Cereals are members of the grass family and are grown for their seeds (grain) which are high in carbohydrate and protein. Whole grains refer to the entire grain kernel including the bran, germ and endosperm. Refined grains comprise mainly of the endosperm due to the milling process that removes the bran and germ, this is done in order to extend their shelf life but in doing so removes dietary fibre and nutrients.

Diets high in whole grains are associated with lowered risk of cardiovascular disease, Type 2 Diabetes, Metabolic syndrome, weight gain and improved gut digestion. This may be due to phytochemicals produced by plants that have beneficial effects on our health.

The truth about fibre
There are two types of fibre: soluble and insoluble. Soluble fibre helps to slow digestion and promote absorption of nutrients whilst lowering LDL cholesterol in the blood. Insoluble fibre adds bulk to your stool aiding the digestive system to reduce constipation.

Studies have found that a diet high in fibre may lower CRP levels, as mentioned before this is an inflammatory biomarker, and further reduce inflammation by lowering body weight and feeding beneficial bacteria within the gut. The recommended guidelines for fibre intake are 30 grams daily.

Foods to Avoid
Certain foods can be pro-inflammatory, they trigger the release of chemical messengers to stimulate the immune system’s inflammatory response, such as the formation of free radicals which can lead to cell damage. These include:

  • Refined Grains
    • White Pasta, bread and rice – these quickly break down and convert into sugar, promoting inflammation.
  • Red & Processed Meat
    • Pork – arachidonic acid within red meat such as pork is considered pro-inflammatory and processed pork products tend to contain nitrates for preservation which have been found to increase the risk of Type 2 Diabetes and heart disease.
    • Beef – high in saturated fat.
  • Trans & Saturated Fats
    • Fast Foods
    • Margarine
    • Commercial baked goods
    • Processed products
    • Fried Food – Hydrogenated Oil
    • Sweet Desserts
    • Whole dairy products
  • Refined Sugar
    • Soda
    • Chocolate
    • Commercial baked goods
    • Fruit Juice
  • Alcohol

Foods to eat
However, foods can be anti-inflammatory. In particular, colourful fruits and vegetables that contain phytonutrients which are rich in antioxidants, aiding the body’s healing process and reducing inflammation within the body by reducing free radicals. These include:

  • Wholegrains
    • Brown Rice
    • Quinoa
    • Whole Oats
    • Rye
    • Buckwheat
    • Barley
    • Bulgur
  • Fruit
    • Strawberries
    • Blueberries
    • Cherries
    • Citrus Fruits
    • Grapefruit
    • Kiwi
    • Olives
    • Jackfruit
  • Nuts & Seeds
    • Chia Seeds
    • Flaxseeds
    • Hemp Seeds
    • Sesame Seeds
    • Walnuts
    • Almonds
    • Macadamia nuts
  • Fish
    • Sardines
    • Trout
    • Herring
    • Salmon
    • Mackerel
  • Legumes
    • Pinto Beans
    • Red kidney Beans
    • Edamame
    • Tofu
  • Oil
    • Extra Virgin Olive oil
    • Cold Rapeseed Oil
    • Flaxseed Oil
  • Beverages
    • Green Tea
    • Black Coffee
    • Herbal Tea
    • Coconut Water
    • Water
  • Other
    • Low fat Dairy Products (Low sugar)
    • Manuka Honey
    • Coconut Oil
    • Herbs
    • Parsley
    • Rosemary
    • Cloves
    • Chilli
    • Turmeric
    • Pepper
    • Cinnamon
    • Ginger
  • Vegetables
    • Beets
    • Garlic
    • Broccoli
    • Cauliflower
    • Bok Choy
    • Asparagus
    • Brussel Sprouts
    • Cabbage
    • Kale
    • Spinach
    • Carrots
    • Onions
    • Mushrooms
    • Cucumber
    • Red Bell Pepper

Anti-inflammatory Recipe Ideas:

Jackfruit Curry

  • 1tsp Coconut Oil
  • ½ tsp Cumin Seeds
  • ½ tsp Mustard Seeds
  • ½ tsp Nigella Seeds
  • 1 ½ tsp Garam Masala
  • 3 cloves of Garlic, mined
  • 1 Onion chopped
  • 2 Dried Red Chillies (if you like it spicy)
  • ½ tsp Black Pepper
  • ½ tsp Sea Salt
  • 1 inch of Ginger, chopped
  • 1 inch of Turmeric, chopped (or 1tsp turmeric powder)
  • 1 Red Bell Pepper
  • Handful of Spinach
  • 1 Sweet Potato diced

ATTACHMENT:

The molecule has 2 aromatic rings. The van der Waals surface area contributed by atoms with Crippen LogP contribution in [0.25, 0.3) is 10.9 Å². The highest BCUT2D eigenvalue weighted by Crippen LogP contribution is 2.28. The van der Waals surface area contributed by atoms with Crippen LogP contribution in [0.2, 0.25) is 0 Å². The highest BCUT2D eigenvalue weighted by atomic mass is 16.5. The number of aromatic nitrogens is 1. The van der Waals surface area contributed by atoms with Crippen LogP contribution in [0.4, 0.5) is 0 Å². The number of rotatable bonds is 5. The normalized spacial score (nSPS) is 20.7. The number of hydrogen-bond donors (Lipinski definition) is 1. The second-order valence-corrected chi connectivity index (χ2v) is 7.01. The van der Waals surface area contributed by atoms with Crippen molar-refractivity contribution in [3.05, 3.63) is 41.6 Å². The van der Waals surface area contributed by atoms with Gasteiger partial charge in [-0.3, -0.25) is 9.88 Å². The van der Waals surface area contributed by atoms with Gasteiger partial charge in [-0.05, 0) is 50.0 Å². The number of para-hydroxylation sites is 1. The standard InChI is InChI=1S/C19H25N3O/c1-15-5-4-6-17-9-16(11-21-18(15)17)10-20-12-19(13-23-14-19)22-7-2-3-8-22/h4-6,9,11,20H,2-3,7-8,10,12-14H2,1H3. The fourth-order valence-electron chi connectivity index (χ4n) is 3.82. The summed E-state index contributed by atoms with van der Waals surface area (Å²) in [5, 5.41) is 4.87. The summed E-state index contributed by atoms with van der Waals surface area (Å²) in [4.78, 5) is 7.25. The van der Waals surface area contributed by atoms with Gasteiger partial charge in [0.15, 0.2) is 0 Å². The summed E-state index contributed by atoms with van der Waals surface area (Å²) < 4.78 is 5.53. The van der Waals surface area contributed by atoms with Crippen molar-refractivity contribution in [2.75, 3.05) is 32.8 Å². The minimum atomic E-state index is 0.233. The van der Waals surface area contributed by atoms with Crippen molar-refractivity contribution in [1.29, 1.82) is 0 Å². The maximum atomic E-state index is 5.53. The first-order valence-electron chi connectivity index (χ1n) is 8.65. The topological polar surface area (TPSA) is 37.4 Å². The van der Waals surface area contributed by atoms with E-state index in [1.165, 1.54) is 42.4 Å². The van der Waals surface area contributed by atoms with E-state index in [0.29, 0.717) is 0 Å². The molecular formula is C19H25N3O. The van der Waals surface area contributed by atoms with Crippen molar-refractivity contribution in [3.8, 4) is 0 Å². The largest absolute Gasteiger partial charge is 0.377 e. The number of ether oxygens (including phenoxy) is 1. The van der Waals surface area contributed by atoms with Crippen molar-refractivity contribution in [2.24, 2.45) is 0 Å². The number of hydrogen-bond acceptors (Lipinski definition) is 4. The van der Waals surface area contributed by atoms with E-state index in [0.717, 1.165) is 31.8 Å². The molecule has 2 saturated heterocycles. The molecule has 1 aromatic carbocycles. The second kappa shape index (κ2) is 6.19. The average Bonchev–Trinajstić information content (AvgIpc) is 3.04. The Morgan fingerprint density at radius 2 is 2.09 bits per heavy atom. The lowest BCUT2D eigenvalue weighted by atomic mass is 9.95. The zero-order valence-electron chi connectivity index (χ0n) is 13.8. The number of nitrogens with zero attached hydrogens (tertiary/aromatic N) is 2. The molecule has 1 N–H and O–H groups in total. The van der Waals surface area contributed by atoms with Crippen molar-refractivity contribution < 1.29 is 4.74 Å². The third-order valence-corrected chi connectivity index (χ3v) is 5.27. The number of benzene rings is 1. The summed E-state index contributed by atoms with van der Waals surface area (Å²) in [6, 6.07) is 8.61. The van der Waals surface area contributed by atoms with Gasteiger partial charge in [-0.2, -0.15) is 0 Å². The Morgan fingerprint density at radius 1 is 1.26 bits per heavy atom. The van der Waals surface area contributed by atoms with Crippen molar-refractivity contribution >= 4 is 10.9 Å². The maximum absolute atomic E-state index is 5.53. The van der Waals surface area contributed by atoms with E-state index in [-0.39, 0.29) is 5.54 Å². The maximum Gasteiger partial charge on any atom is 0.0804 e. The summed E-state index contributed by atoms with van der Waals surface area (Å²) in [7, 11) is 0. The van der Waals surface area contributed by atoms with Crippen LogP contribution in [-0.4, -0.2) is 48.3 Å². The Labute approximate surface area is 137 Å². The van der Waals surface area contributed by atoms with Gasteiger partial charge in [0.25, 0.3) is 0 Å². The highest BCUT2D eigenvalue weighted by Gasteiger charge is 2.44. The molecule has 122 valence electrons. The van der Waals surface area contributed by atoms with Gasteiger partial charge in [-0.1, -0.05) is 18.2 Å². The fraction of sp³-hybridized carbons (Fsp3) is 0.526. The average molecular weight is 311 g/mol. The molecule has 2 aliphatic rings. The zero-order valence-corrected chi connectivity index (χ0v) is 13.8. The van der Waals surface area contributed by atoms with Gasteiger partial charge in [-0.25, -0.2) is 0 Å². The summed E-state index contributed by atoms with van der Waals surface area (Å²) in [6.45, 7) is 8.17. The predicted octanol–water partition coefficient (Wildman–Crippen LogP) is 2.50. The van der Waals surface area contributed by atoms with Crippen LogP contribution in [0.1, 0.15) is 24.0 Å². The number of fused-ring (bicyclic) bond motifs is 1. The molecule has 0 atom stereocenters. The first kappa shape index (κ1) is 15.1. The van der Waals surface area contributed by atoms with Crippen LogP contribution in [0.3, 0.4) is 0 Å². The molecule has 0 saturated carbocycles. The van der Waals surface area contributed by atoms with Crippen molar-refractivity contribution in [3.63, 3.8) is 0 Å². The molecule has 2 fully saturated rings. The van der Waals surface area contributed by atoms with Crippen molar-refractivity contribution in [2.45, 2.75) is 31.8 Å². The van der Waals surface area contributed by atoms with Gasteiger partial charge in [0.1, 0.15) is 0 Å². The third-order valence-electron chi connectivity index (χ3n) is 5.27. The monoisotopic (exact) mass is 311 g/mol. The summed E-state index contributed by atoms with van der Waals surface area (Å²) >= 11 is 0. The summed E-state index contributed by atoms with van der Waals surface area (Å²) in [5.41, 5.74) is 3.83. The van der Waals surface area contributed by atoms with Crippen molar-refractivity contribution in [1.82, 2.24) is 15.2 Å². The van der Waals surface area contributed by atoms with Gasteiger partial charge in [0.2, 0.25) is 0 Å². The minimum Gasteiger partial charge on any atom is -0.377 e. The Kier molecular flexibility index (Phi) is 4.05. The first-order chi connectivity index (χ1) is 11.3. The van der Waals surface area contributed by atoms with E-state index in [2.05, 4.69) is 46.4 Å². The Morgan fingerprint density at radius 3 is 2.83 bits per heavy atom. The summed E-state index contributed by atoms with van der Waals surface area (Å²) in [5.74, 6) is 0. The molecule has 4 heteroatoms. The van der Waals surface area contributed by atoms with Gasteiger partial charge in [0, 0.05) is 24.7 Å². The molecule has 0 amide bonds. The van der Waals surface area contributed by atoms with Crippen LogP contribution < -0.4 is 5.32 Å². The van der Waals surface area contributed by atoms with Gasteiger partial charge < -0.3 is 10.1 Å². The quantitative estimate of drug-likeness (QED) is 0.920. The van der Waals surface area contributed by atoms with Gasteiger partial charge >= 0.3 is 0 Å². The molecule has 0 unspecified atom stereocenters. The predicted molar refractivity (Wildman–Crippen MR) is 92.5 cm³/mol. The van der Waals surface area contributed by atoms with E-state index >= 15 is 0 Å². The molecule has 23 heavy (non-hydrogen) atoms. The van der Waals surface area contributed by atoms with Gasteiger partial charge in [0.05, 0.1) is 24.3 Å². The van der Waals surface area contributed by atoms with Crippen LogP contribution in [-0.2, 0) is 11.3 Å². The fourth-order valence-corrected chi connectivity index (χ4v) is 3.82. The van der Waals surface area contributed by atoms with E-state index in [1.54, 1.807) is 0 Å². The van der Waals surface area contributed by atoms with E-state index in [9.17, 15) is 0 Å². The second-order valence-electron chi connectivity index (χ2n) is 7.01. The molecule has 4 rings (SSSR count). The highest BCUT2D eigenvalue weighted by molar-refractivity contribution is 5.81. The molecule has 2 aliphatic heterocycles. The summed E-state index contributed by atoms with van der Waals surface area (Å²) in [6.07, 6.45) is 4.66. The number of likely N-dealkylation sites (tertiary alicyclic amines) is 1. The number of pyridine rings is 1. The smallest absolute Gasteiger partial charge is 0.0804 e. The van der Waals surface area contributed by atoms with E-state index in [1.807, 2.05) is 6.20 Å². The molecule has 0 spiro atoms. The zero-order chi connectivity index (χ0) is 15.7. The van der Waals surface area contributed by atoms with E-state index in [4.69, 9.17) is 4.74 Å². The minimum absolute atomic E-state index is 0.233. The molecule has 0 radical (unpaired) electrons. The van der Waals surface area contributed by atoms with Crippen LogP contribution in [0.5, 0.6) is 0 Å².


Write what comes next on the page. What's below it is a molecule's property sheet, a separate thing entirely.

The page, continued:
• 1 can of Chopped Tomatoes
  • 1 can of Green Jackfruit, drained
  • 1 cup of water
  • Juice of 1 lime
  • Handful of Coriander
  • ¼ Cup of Quinoa
  • 1 cup of water
  1. Add the quinoa and water to a pan and bring to the boil, then reduce, cover and simmer for approximately 12 minutes.
  2. Heat the oil in a pan and add the chopped onion and sauté until soft.
  3. Add the garlic, seeds, ginger, turmeric and chilli and allow to release aromas, make sure not to burn.
  4. Next add the garam masala, sweet potato, red bell pepper, black pepper and salt and stir well.
  5. Now add the tin of chopped tomato and water and simmer with the lid on until the sweet potato is tender. The quinoa should be fully cooked and the water absorbed, take off the heat and leave to rest.
  6. Add the chunks of jackfruit and spinach and allow to simmer for a further 5 minutes. Shred the jackfruit or leave in chunks and add the lime juice.
  7. Serve with quinoa and a sprinkle of coriander.

Shredded Cabbage and Tofu Stir Fry

  • 1 Onion diced
  • 2 Cloves of Garlic
  • 1 inch of Turmeric
  • 1 inch of Ginger
  • 2 tbsp Extra Virgin Olive oil
  • 1 Sweetheart Cabbage Shredded
  • 396g Firm Tofu
  • 1 Red Bell Pepper, sliced
  • ½ Bok Choy, chopped
  • 3 Large Tomatoes, chopped
  • 1 Dried Chilli
  • Juice of 1 lime
  • ½ tsp of Salt
  • Handful of Coriander
  • Sprinkle of Sesame Seeds
  1. Add the oil to a frying pan with the onion and cook on a medium heat.
  2. Grate the garlic, turmeric, chilli and ginger and slice the tofu into square chunks. Add all to the frying pan, stir and make sure the tofu is coated.
  3. Add the cabbage, red bell pepper, bok choy and tomatoes and allow to simmer for 4 minutes.
  4. Take off the heat, and serve with a sprinkle of coriander and sesame seeds. This can be served with brown rice, quinoa or on its own as a light dish.

Beetroot & Smoked Mackerel Salad

  • 2 Cooked Beetroot, diced
  • 1 Avocado, diced
  • 1 Red Onion, diced
  • ½ Cucumber, diced
  • 170g Edamame, shelled
  • 100g Lettuce, shredded
  • 50g Brussel Sprouts, aliced
  • 15 Cherry Tomatoes, halved
  • 25g Walnut Pieces
  • 2 Smoked Mackerel Fillets, shredded
  • 2 tsp Cumin Seeds
  • 2 tbsp Extra Virgin Olive Oil
  • 4 Spring Onions, chopped


  • Juice of 1 lemon
  • ½ cup Low Fat Plain Yoghurt
  • 1 tsp horseradish
  • Pinch of Salt
  • Pinch of Black Pepper
  • Handful of Parsley
  1. Add the lettuce, brussel sprouts, cucumber, red onion and edamame to a bowl and mix.
  2. Make the dressing by adding the lemon, yoghurt and horseradish together and add the salt and pepper, to taste.
  3. Add ½ the beetroot, avocado and cumin seeds to the bowl of lettuce and gently mix. Then plate up and sprinkle the rest of the beetroot, avocado and cherry tomatoes.
  4. Add the smoked Mackerel, walnuts and the cumin seeds and drizzle the dressing over the top.
  5. Finally add the spring onions and parsley and serve.